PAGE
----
The fact is that the 2015 General Election disaster was merely the latest of a series of Liberal Democrat setbacks, which actually long antedated the advent of the coalition. Local government results were becoming fairly ho-hum even before the 2005 general election. Let us not forget too the result of 2005: where, although the Liberal Democrats advanced by 11 seats, the Conservatives even under the reviled Michael Howard, were able to gain three times more, and the Liberal Democrat "decapitation" strategy was almost completely unsuccessful. The 2010 election brought further disappointments, and indeed the loss of five seats. Subsequent elections have seen the near wipe out of the party at every level, from local councils to Scottish and Welsh parliamentary elections, to European elections. The 2015 defeat merely completes the cycle.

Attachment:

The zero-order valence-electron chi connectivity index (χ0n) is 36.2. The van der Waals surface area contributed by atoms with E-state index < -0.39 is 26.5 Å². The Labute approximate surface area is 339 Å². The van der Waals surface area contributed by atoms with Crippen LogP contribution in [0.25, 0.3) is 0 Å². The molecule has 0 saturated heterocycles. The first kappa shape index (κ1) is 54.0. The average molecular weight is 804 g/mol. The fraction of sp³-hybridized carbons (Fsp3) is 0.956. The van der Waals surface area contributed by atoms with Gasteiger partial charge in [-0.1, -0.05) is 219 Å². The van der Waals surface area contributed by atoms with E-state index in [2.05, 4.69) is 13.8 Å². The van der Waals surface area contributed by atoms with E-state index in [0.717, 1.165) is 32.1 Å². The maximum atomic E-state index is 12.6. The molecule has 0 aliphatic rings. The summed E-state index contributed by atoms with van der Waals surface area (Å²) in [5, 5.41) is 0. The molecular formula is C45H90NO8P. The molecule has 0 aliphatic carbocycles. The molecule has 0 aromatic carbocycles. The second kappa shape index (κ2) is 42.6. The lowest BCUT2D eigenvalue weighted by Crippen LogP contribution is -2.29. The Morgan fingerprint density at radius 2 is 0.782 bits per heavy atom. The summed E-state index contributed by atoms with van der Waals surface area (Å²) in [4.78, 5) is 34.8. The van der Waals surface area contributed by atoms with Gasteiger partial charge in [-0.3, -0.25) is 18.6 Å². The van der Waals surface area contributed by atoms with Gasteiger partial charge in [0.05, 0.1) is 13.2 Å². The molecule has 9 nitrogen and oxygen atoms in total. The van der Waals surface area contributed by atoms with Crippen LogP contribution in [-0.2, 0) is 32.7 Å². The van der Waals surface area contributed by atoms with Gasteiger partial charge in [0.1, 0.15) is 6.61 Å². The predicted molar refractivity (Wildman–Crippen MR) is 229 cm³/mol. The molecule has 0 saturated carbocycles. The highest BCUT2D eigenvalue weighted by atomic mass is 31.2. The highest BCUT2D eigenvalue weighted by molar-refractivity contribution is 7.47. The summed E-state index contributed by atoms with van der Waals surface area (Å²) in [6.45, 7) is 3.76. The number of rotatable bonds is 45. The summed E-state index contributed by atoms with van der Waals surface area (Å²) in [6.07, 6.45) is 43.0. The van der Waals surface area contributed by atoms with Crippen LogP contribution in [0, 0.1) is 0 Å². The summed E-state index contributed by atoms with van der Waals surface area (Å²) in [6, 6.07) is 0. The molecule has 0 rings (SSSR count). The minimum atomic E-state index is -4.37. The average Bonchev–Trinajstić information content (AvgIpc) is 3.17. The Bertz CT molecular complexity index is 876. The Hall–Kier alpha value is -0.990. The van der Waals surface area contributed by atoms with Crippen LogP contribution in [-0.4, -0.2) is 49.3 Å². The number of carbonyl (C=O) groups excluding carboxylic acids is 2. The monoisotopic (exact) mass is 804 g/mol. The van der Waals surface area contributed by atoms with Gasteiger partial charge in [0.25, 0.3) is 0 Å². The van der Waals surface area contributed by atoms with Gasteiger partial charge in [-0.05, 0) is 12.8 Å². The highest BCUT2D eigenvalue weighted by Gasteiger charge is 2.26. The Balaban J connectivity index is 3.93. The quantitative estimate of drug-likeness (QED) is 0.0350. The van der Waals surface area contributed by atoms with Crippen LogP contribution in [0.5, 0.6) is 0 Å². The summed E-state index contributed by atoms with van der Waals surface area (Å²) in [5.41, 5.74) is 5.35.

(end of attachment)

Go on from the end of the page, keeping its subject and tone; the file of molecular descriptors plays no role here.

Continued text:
So although many will point the finger of blame for the wipe-out on the actions or otherwise of the party in government, in fact the crisis is even more deep seated, which is, arguably, why the Nick Clegg apology strategy failed- it did not address the real reason why the British public has been turning away from the Liberal Democrats for far longer than the term of a single Parliament. In my view the problem is the failure of the party to articulate a single coherent message. The ambiguity of the Liberal tradition is partly a function of the ideology and partly a function of the confusion of the members themselves. Liberalism is not a grand theory, it is a set of principles about how to approach the business of government.